18 May 2009

I want to suggest that there is a more constructive way of doing politics in Cornwall.

I have argued over several posts that the “Cornwall is a victim” approach is unfounded. Cornwall isn’t regularly singled out for an unfair share of national resources; and desires for more local decision making in Cornwall aren’t singularly frustrated by central government.

The approach is also unproductive. It is incoherent and it is difficult to detect any unifying principle behind it beyond a county parochialism, us-more-now. It is the self-focus, the insistence on a Cornish unique particularism, that damages the arguments for a different deal for Cornwall.

Central government, under any party including Liberal Democrats, has to consider the whole country, all England and all Britain. It has to work out financial and administrative arrangements that, mutatis mutandis, apply to us all. This is not simple: areas differ in their prosperity and needs, and people’s circumstances and even geography within administrative areas such as counties and districts varies. Getting to fairness is complex.

What those in Cornwall who are dissatisfied with present arrangements should do is work with interested people outside Cornwall to come up with proposals for a redistribution of resources and powers throughout the whole country not just Cornwall. Drop the nonsense of the victimisation of Cornwall and draw up a better redistributive system that covers every area. Drop the unpersuasive claims for Cornwall-only devolution and draw up proposals for a general devolution of powers throughout the country based on proven competence. Within such national projects a Cornwall of broader horizons can find its place.

I think it will be very difficult to show that people in Cornwall receive an unfairly low share of English national resources and I should be interested to see serious arguments from Cornwall about the claimed unfairness of the present adjustable national arrangements. As far as devolution goes, the government through its unitary project has dipped its toe in waters that could be devolutionary, though I think it is for reasons of economy rather than of local democracy; an inadvertent dipping, let us say, and not done in a very democratic way. If Cornwall and the other rural unitaries (and the metropolitan areas) of England liaise, a national argument can be mounted after time that a proven record of competence, supported by local desires, makes it feasible to give the successful among them more powers, and then more. An assembly in effect can be achieved if we can demonstrate we are fit for it.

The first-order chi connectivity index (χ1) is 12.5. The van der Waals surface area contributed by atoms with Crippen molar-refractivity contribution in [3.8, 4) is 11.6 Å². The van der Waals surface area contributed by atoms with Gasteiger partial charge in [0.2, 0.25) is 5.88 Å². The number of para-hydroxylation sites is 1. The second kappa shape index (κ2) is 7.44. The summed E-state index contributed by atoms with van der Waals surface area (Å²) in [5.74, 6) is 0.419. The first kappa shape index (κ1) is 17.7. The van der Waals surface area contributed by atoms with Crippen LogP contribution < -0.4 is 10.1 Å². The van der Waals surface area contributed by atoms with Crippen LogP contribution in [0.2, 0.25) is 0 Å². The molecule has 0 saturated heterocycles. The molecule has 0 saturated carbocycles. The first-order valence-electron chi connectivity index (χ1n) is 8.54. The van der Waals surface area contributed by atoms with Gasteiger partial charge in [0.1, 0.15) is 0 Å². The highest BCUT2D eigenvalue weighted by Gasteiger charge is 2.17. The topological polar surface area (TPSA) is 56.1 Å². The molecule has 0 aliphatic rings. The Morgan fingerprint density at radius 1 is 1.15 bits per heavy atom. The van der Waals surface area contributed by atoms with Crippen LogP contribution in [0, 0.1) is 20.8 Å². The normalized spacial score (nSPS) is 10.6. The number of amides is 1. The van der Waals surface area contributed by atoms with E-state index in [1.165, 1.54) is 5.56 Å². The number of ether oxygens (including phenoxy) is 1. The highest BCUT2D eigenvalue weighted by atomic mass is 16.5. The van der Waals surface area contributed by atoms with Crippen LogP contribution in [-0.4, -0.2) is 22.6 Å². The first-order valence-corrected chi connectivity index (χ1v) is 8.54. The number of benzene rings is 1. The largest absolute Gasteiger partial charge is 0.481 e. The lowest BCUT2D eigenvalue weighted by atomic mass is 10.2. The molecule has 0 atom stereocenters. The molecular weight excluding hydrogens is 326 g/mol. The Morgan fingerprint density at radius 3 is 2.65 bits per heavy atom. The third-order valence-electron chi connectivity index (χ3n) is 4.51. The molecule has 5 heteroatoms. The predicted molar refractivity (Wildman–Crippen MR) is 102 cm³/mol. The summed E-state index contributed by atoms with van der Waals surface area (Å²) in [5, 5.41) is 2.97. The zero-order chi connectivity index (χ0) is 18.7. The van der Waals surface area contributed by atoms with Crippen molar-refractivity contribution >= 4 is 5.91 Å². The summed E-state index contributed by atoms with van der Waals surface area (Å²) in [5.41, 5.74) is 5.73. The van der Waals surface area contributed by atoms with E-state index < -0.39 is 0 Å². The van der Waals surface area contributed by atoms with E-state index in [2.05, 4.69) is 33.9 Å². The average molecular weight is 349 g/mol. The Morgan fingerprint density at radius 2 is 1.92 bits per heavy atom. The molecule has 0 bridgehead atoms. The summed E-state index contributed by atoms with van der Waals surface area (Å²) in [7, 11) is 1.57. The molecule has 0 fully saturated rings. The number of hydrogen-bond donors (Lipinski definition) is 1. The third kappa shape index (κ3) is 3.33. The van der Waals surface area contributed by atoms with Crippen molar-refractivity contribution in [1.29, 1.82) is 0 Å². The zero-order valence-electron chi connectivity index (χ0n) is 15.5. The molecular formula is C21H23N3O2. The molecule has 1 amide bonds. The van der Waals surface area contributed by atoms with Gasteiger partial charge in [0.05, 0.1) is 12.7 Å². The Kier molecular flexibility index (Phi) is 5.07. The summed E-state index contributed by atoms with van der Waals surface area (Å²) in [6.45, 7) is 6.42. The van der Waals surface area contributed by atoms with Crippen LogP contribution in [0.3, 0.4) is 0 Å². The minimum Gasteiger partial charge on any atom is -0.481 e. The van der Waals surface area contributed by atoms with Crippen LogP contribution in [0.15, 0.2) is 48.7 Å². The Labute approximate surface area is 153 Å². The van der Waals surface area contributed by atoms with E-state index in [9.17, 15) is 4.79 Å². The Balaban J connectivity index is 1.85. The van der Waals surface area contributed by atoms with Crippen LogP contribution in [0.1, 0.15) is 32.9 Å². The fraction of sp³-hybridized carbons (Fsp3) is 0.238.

This, of course, will not be in an independent Cornwall as apparently desired by some nationalists; that would take further administrative action which, candidly, is very unlikely to win support among the vast majority of the people of Cornwall. Few believe that the past makes Cornwall a country separate from England today.

I have caveats about the drawbacks of localism which I have explored here , which also links to other localism posts.

What I am saying is that arguments about treating Cornwall alone differently do not persuade central government or even many here: they are essentially parochial and special pleading and largely based on nonsense. Presenting Cornwall as part of a program of national reform would be persuasive. The present horizons are too narrow and too close; look to those wider horizons.